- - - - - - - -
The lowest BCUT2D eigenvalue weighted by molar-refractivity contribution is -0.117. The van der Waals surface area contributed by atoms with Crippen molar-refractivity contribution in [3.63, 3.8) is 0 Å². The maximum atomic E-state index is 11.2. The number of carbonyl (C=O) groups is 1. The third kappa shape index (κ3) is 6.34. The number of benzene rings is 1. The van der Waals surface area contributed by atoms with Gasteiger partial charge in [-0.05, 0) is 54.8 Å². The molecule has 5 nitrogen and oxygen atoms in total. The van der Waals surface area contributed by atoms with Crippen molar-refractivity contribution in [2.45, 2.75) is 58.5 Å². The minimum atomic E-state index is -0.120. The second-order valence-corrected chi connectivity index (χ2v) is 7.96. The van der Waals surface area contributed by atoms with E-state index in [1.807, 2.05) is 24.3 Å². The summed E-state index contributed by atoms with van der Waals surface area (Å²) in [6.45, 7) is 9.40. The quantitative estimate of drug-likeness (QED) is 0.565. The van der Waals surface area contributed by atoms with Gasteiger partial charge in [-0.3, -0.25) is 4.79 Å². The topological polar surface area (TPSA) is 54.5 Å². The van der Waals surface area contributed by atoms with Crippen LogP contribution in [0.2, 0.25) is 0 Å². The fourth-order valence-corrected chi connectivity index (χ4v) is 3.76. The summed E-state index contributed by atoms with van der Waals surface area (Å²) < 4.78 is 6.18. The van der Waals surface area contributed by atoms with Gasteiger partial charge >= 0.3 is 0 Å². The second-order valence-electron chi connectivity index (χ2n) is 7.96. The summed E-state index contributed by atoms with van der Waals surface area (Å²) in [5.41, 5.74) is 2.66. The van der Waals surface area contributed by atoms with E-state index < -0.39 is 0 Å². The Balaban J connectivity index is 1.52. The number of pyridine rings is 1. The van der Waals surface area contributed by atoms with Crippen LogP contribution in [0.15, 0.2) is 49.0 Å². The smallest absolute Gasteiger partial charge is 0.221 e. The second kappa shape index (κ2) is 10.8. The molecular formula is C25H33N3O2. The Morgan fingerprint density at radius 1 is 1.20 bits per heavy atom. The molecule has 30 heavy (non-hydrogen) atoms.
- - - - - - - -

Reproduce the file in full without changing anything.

The lowest BCUT2D eigenvalue weighted by molar-refractivity contribution is -0.117. The van der Waals surface area contributed by atoms with Crippen molar-refractivity contribution in [3.63, 3.8) is 0 Å². The maximum atomic E-state index is 11.2. The number of carbonyl (C=O) groups is 1. The third kappa shape index (κ3) is 6.34. The number of benzene rings is 1. The van der Waals surface area contributed by atoms with Gasteiger partial charge in [-0.05, 0) is 54.8 Å². The molecule has 5 nitrogen and oxygen atoms in total. The van der Waals surface area contributed by atoms with Crippen molar-refractivity contribution in [2.45, 2.75) is 58.5 Å². The minimum atomic E-state index is -0.120. The second-order valence-corrected chi connectivity index (χ2v) is 7.96. The van der Waals surface area contributed by atoms with E-state index in [1.807, 2.05) is 24.3 Å². The summed E-state index contributed by atoms with van der Waals surface area (Å²) in [6.45, 7) is 9.40. The quantitative estimate of drug-likeness (QED) is 0.565. The van der Waals surface area contributed by atoms with Gasteiger partial charge in [-0.3, -0.25) is 4.79 Å². The topological polar surface area (TPSA) is 54.5 Å². The van der Waals surface area contributed by atoms with Crippen LogP contribution in [0.2, 0.25) is 0 Å². The fourth-order valence-corrected chi connectivity index (χ4v) is 3.76. The summed E-state index contributed by atoms with van der Waals surface area (Å²) < 4.78 is 6.18. The van der Waals surface area contributed by atoms with Gasteiger partial charge >= 0.3 is 0 Å². The second-order valence-electron chi connectivity index (χ2n) is 7.96. The summed E-state index contributed by atoms with van der Waals surface area (Å²) in [5.41, 5.74) is 2.66. The van der Waals surface area contributed by atoms with E-state index < -0.39 is 0 Å². The Balaban J connectivity index is 1.52. The number of pyridine rings is 1. The van der Waals surface area contributed by atoms with Crippen LogP contribution in [0.15, 0.2) is 49.0 Å². The smallest absolute Gasteiger partial charge is 0.221 e. The second kappa shape index (κ2) is 10.8. The molecular formula is C25H33N3O2. The Morgan fingerprint density at radius 1 is 1.20 bits per heavy atom. The molecule has 30 heavy (non-hydrogen) atoms.